Marduk - Memento Mori
Century Media
Black Metal
10 songs (41:57)
Release year: 2023
Marduk, Century Media
Reviewed by Goat
Major event

Following on from the overly stripped-down blunt aggression of 2018's Viktoria, Swedish blastbeat merchants Marduk have returned with their fifteenth full-length. Stepping away from the World War II themes of the past couple of albums, Memento Mori is instead a look forward to all of our inevitable impending dooms. And it does so well, mixing in just enough of Mortuus' Funeral Mistian experimental pomp to colour the album in a way that heralds the likes of Plague Angel and Rom 5:12's approaches to black metal beatdowns; perhaps not as good as those but certainly not approaching anything like the howitzer-like simplicity of Viktoria.

Room for optimism, then? Those, like your correspondent, who prefer Marduk's more atmospheric side will be happy to experience the (slightly) slower, intense rumbles in the likes of Charlatan here; oases of relative calm amidst the blasts almost orchestral in effect if definitely not in instrumentation. The clearly audible bass provides a melodic counterpoint to the thunderous guitars, never mind the drum-gun-battery from new man Simon Schilling who more than sells himself as a worthy replacement for the departed Fredrik Widigs. And album highlights definitely include Shovel Beats Sceptre, complete with sneering spoken word atop tolling bells and near-industrial backing, launching into a mid-paced dirge of intent. Year of the Maggot also impresses, an abstract opening leading to a particularly Funeral Mist-esque blaster with atmospheric interruptions.

Those who prefer the blizzardlike blasting side of the band, however, have much to feast on. The likes of Coffin Carol and Marching Bones are powerful and gripping, slamming into your ears brutally and having enough individuality to remain distinct. Early in the tracklisting, the gutpunch of Heart of the Funeral's galloping pulverisation is only built upon by the following Blood of the Funeral's even faster and more out-of-control-feeling widdles, both tracks managing to be complex and entertaining thanks to little touches like the latter's funeral horns as punctuation to the blasts.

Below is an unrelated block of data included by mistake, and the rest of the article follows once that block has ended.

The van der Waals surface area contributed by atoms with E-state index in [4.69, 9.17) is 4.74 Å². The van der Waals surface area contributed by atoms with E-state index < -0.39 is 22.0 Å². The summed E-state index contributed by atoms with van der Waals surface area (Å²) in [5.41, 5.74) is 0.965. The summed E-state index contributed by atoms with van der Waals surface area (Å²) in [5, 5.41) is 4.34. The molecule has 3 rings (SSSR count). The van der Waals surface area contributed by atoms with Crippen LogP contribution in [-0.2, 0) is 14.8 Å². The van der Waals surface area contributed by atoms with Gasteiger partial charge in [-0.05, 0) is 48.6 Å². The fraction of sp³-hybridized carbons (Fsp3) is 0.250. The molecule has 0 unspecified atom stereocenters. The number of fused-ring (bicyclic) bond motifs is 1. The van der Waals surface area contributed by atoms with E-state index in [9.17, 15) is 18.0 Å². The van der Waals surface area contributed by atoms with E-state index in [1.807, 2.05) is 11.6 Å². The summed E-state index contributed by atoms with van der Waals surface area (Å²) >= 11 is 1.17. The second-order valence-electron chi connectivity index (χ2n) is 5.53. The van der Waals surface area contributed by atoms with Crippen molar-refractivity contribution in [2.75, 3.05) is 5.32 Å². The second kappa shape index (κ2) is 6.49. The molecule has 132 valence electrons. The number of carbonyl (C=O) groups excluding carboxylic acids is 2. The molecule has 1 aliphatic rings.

Those horns return on the rambunctious Red Tree of Blood to great effect, almost as arresting as the final guest appearance on grandiose closer As We Are by the late, lamented LG Petrov, providing spoken word to contrast Mortuus' snarls. What better exclamation mark to an album about remembering death than a voice from beyond the grave? Not a surprising album; this is Marduk through-and-through. But it is a capable, mature, intensely heavy blast from the Swedes that prove they still have a lot of ammunition in the chamber. And in Mortuus, as ever, they have a funeral orator from hell, surely one of the finest black metal voices in the business. His now nearly twenty years in the band have been its best by many measures; a few more surprises from the band would be welcome, but each steel-tipped boot-stomp on the face of humanity is more than appreciated.

Killing Songs :
Blood of the Funeral, Shovel Beats Sceptre, Charlatan, Year of the Maggot
Goat quoted 80 / 100
Other albums by Marduk that we have reviewed:
Marduk - Viktoria reviewed by Goat and quoted 60 / 100
Marduk - Frontschwein reviewed by Goat and quoted 88 / 100
Marduk - Serpent Sermon reviewed by Tony and quoted 88 / 100
Marduk - Those of the Unlight reviewed by Tony and quoted 89 / 100
Marduk - Nightwing reviewed by Tony and quoted CLASSIC
To see all 16 reviews click here
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